Weighing the pros and cons of being an older mother

- Women seem to be waiting longer and longer to have a baby.

Pregnancies among women older than thirty have risen sharply in the past several years and the conception rate for women under 18 has dropped significantly in recent years, according to the Office for National Statistics. It hit 21 per thousand in 2015, the lowest it's been since 1969. The pregnancy rate for older women, those over 35, has however increased.

The biggest increase actually occurred among women aged 40 and over. That rate doubled since 1990, says ONS.

"I've seen in my own patient population but when you look at the statistics it has been increasing steadily over the last you know decade to 20 years we are definitely increasing in mothers over 35," says Dr. Candice Wood, the Assistant Director of the OB-GYN Residency Program at Banner University.

She's seen a steady shift of moms who wait and the reasons she says vary from education to career, to finding the right person to have a baby with.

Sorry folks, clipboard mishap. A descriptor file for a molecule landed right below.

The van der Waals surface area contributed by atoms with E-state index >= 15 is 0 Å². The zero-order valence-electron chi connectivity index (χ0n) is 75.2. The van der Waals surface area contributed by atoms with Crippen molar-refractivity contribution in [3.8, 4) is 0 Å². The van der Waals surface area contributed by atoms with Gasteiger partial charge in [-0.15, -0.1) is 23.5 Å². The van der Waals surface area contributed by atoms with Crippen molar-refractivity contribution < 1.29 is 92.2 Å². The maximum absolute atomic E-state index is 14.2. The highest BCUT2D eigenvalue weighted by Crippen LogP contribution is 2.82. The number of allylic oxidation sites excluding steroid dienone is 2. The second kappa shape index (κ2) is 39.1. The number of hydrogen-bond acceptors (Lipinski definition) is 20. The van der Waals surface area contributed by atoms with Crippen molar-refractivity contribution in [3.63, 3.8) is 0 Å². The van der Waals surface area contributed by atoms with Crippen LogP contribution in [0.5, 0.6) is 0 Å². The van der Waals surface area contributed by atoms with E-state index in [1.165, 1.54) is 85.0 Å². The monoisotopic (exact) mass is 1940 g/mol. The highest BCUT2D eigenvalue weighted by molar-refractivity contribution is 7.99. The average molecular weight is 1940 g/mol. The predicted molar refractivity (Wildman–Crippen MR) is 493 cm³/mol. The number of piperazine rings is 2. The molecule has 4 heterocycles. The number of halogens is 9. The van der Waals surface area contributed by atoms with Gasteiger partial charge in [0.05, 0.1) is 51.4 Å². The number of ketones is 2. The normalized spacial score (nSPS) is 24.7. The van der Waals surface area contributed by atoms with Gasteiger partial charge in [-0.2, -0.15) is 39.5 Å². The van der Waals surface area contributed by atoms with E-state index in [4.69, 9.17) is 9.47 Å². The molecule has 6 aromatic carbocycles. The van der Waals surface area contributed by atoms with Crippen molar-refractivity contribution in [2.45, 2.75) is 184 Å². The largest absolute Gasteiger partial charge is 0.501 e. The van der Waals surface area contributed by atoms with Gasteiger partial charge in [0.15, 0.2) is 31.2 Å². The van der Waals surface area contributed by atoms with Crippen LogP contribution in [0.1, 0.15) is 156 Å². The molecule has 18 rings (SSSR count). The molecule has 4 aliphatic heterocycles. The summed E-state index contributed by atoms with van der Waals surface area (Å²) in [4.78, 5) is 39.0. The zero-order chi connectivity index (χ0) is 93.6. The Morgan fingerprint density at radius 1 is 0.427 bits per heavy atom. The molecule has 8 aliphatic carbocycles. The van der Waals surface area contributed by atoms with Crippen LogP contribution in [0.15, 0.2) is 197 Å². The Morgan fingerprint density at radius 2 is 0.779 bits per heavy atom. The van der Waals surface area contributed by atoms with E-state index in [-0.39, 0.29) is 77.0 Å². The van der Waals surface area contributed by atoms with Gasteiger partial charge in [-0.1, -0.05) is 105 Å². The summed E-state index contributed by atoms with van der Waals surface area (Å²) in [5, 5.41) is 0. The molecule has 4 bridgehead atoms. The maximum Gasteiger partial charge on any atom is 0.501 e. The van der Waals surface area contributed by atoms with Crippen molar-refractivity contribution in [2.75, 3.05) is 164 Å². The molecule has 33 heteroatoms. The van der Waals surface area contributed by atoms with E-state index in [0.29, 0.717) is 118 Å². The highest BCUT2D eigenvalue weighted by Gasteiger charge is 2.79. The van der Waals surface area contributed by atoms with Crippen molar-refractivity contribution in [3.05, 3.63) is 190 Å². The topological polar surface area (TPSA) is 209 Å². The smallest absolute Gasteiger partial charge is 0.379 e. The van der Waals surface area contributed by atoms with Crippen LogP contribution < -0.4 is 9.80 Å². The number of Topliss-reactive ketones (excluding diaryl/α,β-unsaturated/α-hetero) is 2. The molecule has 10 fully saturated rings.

"Women are seeking higher and high levels of education just like men are for the demands of society to get good jobs," she adds. "A woman maybe couldn't make the wages she needs to provide child care and make a home and so she has to make that option and wait until she can afford that."

The American Geriatrics Society published a report recently that said having a baby later in life can boost brainpower. Dr. Wood agrees there are pros.

"You can be more emotionally ready," she says. "It's so different taking care of a young mom versus a well-educated, older mom. Just the questions they have; they have a very strong desire to do everything right during that pregnancy because they are more aware."

But Dr. Wood says there are also cons, like increased risks.

"There are increased risks for the baby, the embryo, genetically, just because the mom's eggs are older. There's increased risk during the pregnancy for miscarriage, for stillbirth, and then we know that there's a bunch of risks and complications that just increase at that age; preeclampsia; pre-term birth. Even we've seen increased rates in the rates of C-sections just based on age," she says.

The bottom line is to wait until you are ready and to always consult a health care professional when you are.


 

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